Also, as mentioned in the beginning of the blog, Golden Quadrilateral and the North – South and East – West Corridors of highway which is the first real road project in India; without this important infrastructure, there is no growth story in India.

But Vajpayee will be always remembered for his politeness and the genuine warmth he showered on everyone. He did not like Mr. Nehru’s policies and commented once that Mr. Nehru had a bit of Churchill and Chamberlin’s traits in him. But he respected him as a leader.

In the parliament he served as an MP, as an opposition leader, a minister and The Prime Minister (close to 5 decades in the August House), he maintained highest morals. He always ensured decorum in discourse and decency in debate even while taking on the Government of the day. His first Government lasted only 13 days; he had to resign when he could not prove his majority. The stirring speech he made after losing the vote moved everyone to tears and many (some even in the opposition) felt he should not have lost. His words now sound immortal. ‘Parties will be born and will disappear. Same is true with Governments. But the parliament democracy will live for ever.’ I can’t think of a more worthy Bharat Ratna (highest civilian honour in India) award-winning politician than Mr. Vajpayee.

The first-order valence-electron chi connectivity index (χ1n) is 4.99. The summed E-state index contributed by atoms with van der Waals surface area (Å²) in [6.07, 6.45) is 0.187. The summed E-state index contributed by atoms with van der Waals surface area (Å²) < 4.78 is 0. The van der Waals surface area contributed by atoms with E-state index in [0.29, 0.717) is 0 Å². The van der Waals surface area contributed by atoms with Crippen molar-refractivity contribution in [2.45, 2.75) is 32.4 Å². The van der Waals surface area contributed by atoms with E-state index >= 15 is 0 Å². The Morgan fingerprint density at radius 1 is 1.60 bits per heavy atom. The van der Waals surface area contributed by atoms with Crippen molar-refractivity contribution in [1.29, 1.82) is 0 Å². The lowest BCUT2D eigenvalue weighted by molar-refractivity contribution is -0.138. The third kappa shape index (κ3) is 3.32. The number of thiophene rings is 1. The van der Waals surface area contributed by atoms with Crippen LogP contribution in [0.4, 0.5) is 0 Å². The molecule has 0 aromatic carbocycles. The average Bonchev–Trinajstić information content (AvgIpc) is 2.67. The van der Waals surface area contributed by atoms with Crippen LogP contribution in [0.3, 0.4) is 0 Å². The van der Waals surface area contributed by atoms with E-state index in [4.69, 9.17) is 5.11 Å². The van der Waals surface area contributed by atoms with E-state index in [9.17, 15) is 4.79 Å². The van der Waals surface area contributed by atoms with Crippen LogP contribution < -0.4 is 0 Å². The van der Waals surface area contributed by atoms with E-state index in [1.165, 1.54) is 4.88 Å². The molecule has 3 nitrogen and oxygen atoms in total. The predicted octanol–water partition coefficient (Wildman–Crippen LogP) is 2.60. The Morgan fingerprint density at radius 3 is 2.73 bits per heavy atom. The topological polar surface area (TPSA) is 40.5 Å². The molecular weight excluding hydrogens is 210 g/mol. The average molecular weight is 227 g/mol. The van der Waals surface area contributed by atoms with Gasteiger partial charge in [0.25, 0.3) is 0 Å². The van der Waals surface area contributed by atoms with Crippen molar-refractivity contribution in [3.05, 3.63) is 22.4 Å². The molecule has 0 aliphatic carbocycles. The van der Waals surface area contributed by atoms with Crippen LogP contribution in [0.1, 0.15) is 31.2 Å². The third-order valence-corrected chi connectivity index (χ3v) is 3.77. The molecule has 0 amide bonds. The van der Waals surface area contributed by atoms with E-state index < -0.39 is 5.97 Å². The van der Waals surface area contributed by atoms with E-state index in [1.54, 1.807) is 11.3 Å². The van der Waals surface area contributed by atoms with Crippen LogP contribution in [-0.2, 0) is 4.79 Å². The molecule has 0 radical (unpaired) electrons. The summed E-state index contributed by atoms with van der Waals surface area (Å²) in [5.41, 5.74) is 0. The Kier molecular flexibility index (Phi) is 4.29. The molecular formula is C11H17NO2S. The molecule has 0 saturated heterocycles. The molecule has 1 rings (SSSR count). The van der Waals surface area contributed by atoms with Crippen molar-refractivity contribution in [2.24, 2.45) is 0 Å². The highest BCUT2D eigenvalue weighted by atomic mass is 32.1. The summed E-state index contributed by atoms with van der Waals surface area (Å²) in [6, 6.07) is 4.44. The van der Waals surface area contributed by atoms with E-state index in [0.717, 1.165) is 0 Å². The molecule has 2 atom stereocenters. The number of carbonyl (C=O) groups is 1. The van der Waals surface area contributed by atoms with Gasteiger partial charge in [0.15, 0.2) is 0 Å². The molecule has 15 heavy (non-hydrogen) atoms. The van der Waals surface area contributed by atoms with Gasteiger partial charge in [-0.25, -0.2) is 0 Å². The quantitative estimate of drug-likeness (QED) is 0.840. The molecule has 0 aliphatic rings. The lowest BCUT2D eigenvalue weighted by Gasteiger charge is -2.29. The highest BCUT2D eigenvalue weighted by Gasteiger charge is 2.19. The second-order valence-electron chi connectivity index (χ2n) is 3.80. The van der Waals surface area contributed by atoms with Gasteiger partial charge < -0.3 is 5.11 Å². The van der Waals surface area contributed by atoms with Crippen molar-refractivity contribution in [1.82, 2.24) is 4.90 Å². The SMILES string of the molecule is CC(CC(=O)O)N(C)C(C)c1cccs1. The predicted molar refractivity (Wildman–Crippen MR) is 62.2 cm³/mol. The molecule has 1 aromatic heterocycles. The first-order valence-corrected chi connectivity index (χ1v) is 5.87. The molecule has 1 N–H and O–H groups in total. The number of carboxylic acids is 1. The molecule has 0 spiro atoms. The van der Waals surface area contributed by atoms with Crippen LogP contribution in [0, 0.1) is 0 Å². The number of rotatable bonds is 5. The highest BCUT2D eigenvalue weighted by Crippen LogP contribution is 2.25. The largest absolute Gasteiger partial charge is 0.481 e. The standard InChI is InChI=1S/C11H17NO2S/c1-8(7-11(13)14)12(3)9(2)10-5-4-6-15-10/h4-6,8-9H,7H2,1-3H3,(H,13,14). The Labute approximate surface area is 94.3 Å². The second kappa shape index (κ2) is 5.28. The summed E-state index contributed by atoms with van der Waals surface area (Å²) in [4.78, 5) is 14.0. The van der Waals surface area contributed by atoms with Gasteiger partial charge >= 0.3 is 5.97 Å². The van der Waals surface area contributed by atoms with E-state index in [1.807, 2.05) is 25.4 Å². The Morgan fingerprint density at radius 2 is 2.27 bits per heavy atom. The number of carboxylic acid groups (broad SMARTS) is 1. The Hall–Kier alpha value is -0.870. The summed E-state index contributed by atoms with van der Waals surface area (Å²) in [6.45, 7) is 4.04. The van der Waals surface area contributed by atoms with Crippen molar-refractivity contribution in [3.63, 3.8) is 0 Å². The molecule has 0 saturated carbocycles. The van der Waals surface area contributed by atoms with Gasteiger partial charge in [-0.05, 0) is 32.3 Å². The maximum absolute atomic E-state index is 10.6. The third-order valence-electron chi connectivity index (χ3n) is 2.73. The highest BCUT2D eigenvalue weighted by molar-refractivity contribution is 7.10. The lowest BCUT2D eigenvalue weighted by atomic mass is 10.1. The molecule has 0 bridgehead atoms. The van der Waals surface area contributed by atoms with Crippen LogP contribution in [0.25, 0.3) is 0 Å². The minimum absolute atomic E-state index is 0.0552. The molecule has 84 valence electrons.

I have one complaint about Mr. ABV though, which made me to title the blog, ‘Madras Musings.’ Kumarakom in Kerala was once listed among the top 10 holiday destinations in the world. There is a resort in the town, amidst most picturesque surroundings and I was fortunate to conduct a sales meeting in that resort. Mr. Vajpayee also spent a few days holidaying there and wrote his famous piece, ‘Kumarakom musings.’ Well to cut the long story short, the resort became so famous after Mr. Vajpayee’s visit, their prices just skyrocketed. It’s beyond everyone’s reach now.

With the passing away of Mr. Vajpayee we have lost a well known poet, an eloquent speaker, a dignified parliamentarian, a unparalleled statesman and more than everything, a great human being. Shri Atal Bihari Vajpayee – RIP.